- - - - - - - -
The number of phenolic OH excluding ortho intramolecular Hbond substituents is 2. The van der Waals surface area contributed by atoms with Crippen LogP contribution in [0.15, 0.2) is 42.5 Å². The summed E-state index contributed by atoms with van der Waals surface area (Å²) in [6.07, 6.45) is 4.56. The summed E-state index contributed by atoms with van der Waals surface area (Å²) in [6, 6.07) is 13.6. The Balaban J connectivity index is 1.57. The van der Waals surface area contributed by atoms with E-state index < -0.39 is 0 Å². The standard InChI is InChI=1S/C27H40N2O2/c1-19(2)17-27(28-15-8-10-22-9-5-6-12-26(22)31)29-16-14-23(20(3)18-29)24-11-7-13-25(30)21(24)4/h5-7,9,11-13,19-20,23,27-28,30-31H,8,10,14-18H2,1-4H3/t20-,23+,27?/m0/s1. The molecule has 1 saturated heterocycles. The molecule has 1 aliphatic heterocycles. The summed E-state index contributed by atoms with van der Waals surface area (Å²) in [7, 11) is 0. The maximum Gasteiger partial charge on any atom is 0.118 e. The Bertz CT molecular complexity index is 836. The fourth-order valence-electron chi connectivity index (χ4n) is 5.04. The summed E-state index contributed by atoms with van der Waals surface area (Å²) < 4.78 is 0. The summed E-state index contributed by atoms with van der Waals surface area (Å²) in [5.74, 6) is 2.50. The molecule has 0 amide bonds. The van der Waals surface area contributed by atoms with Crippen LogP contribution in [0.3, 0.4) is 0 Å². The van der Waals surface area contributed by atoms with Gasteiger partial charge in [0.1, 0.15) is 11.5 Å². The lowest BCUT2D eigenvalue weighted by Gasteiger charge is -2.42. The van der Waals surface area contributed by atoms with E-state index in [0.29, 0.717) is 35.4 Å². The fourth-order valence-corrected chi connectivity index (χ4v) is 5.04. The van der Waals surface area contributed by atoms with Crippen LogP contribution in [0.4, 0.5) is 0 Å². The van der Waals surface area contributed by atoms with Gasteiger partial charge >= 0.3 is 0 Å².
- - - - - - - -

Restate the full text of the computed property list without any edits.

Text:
The number of phenolic OH excluding ortho intramolecular Hbond substituents is 2. The van der Waals surface area contributed by atoms with Crippen LogP contribution in [0.15, 0.2) is 42.5 Å². The summed E-state index contributed by atoms with van der Waals surface area (Å²) in [6.07, 6.45) is 4.56. The summed E-state index contributed by atoms with van der Waals surface area (Å²) in [6, 6.07) is 13.6. The Balaban J connectivity index is 1.57. The van der Waals surface area contributed by atoms with E-state index < -0.39 is 0 Å². The standard InChI is InChI=1S/C27H40N2O2/c1-19(2)17-27(28-15-8-10-22-9-5-6-12-26(22)31)29-16-14-23(20(3)18-29)24-11-7-13-25(30)21(24)4/h5-7,9,11-13,19-20,23,27-28,30-31H,8,10,14-18H2,1-4H3/t20-,23+,27?/m0/s1. The molecule has 1 saturated heterocycles. The molecule has 1 aliphatic heterocycles. The summed E-state index contributed by atoms with van der Waals surface area (Å²) in [7, 11) is 0. The maximum Gasteiger partial charge on any atom is 0.118 e. The Bertz CT molecular complexity index is 836. The fourth-order valence-electron chi connectivity index (χ4n) is 5.04. The summed E-state index contributed by atoms with van der Waals surface area (Å²) < 4.78 is 0. The summed E-state index contributed by atoms with van der Waals surface area (Å²) in [5.74, 6) is 2.50. The molecule has 0 amide bonds. The van der Waals surface area contributed by atoms with Crippen LogP contribution in [0.3, 0.4) is 0 Å². The van der Waals surface area contributed by atoms with Gasteiger partial charge in [0.1, 0.15) is 11.5 Å². The lowest BCUT2D eigenvalue weighted by Gasteiger charge is -2.42. The van der Waals surface area contributed by atoms with E-state index in [0.29, 0.717) is 35.4 Å². The fourth-order valence-corrected chi connectivity index (χ4v) is 5.04. The van der Waals surface area contributed by atoms with Crippen LogP contribution in [0.4, 0.5) is 0 Å². The van der Waals surface area contributed by atoms with Gasteiger partial charge >= 0.3 is 0 Å².